Marvel's Spider-Man_20180910102437

The perfect swing

Why does traversal feel so good? My theory is that this one gameplay element contains all the features of gameplay “flow”, i.e. being in the zone, experiencing an optimal experience without awareness of your surroundings. Dr. Hazel Bradshaw gives a nice summary of the concept. I’ve taken the points from her article and extrapolated them to Spider-Man below:

  • Web-swinging provides a challenging activity that is multi-layered in its difficulty; it’s easy to pick-up but tough to master. Each web swing provides an opportunity to hit a perfect fall-rise-fall cycle.
  • The next stage is adding flourishes to the swing. One can append flips and helix twirls for XP (and to look cool); this adds another level of challenge to attain the perfect swing. Traversing across the tops and sides of buildings also merges action with awareness, requiring the addition of point launches, web zips to keep altitude and wall running, all without breaking your stride.
  • The goal of web-swinging is to get from point A to point B, with maximum speed, smoothly, all the while feeling like Spidey. Swinging goals are further integrated within missions and side-ops.
  • You know you’ve hit a perfect swing because of the visual, tactile and audio feedback cues Insomniac has added: The controller rumbles when you’re picking up speed, and pulses if you time the jump right at the swing’s zenith or just after a point launch. Visually, the screen blurs in the periphery, indicating speed. The camera will also follow and jump forwards slightly as Spidey boosts or leaps into the peak of the swing. Environmentally, the noisy city bustle rushes past, sirens bleed and elongate. Subtle whooshes and throbs cue the perfect swing. This multi-sensory cacophony feeds into the satisfying lurch you get in your stomach when you build momentum swinging through the city, feeling a sense of completeness.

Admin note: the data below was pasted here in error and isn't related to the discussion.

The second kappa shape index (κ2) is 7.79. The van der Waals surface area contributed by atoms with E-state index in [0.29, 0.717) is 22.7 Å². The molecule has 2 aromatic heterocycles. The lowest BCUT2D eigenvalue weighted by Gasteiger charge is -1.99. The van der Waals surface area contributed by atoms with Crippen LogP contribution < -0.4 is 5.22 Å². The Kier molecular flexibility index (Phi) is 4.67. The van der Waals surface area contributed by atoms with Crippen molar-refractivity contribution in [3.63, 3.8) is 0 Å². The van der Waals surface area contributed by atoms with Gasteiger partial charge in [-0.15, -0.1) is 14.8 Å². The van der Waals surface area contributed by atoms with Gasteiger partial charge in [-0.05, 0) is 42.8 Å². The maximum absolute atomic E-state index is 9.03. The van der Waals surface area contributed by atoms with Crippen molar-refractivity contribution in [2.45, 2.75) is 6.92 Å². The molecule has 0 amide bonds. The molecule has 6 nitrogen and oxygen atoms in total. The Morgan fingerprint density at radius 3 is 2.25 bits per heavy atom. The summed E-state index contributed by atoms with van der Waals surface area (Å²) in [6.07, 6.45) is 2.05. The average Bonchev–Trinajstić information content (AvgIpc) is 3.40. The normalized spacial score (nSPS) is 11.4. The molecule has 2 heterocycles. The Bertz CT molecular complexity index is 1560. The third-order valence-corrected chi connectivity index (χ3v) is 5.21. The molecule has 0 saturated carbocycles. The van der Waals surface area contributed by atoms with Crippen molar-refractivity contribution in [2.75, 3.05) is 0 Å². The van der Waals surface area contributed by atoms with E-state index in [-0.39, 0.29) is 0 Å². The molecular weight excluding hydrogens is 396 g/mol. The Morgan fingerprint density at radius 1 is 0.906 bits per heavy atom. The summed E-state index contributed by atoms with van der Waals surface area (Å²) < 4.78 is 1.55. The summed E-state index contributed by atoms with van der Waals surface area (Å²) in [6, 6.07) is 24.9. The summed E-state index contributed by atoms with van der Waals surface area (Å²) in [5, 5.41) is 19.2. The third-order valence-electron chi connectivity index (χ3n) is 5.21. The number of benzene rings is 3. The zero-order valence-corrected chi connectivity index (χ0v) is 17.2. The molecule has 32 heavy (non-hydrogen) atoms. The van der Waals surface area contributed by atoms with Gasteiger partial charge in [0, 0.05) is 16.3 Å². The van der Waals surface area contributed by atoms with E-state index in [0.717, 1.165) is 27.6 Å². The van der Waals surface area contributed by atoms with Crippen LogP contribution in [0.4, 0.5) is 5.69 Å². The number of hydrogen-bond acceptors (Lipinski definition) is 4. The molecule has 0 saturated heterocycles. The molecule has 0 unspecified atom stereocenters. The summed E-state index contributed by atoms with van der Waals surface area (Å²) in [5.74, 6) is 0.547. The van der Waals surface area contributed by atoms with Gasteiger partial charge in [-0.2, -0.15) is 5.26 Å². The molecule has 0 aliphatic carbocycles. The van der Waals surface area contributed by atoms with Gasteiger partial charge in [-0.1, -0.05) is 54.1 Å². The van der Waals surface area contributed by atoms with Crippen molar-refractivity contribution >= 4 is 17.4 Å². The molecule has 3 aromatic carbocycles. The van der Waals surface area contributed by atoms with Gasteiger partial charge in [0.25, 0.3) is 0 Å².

The integration of the above allows several emergent flow conditions to arise, as Dr. Bradshaw explains. These include “the ability to concentrate on the task at hand” and providing a sense of “control” that alleviates any anxiety or frustration over your actions – you are fully immersed in enjoying the activity. Finally, you become lost in the task and can become unaware of the passage of time (I know I have).

Marvel's Spider-Man_20180910182427

I’m sure there’s a Game design 101 class describing flow in further detail than I am right now. I just wanted to relate this really interesting concept to traversal in Spider-Man – in addition to swinging, the combat and open world mission design also achieves flow to an extent as well (Man, I love those demon warehouses).

Check out work by Mihaly Csikszentmihalyi (ikr), who describes the broader psychological phenomenon. I grabbed this nice definition of flow from an interview he did with Wired in ’96: “Being completely involved in an activity for its own sake. The ego falls away. Time flies. Every action, movement, and thought follows inevitably from the previous one, like playing jazz. Your whole being is involved, and you’re using your skills to the utmost.”


TL:DR – Web swinging is good, Spider-Man on PS4 is so awesome and I love writing about video games. Hang on, should I have put this at the top? Whatever, I’m going to go jump off Avengers Tower then spend far too long in selfie photo mode as I free fall. Uh, I mean, I’m going back to working really hard. Ttyl Spider-fans!

Marvel's Spider-Man_20180910180423

All images captured from my own game 🙂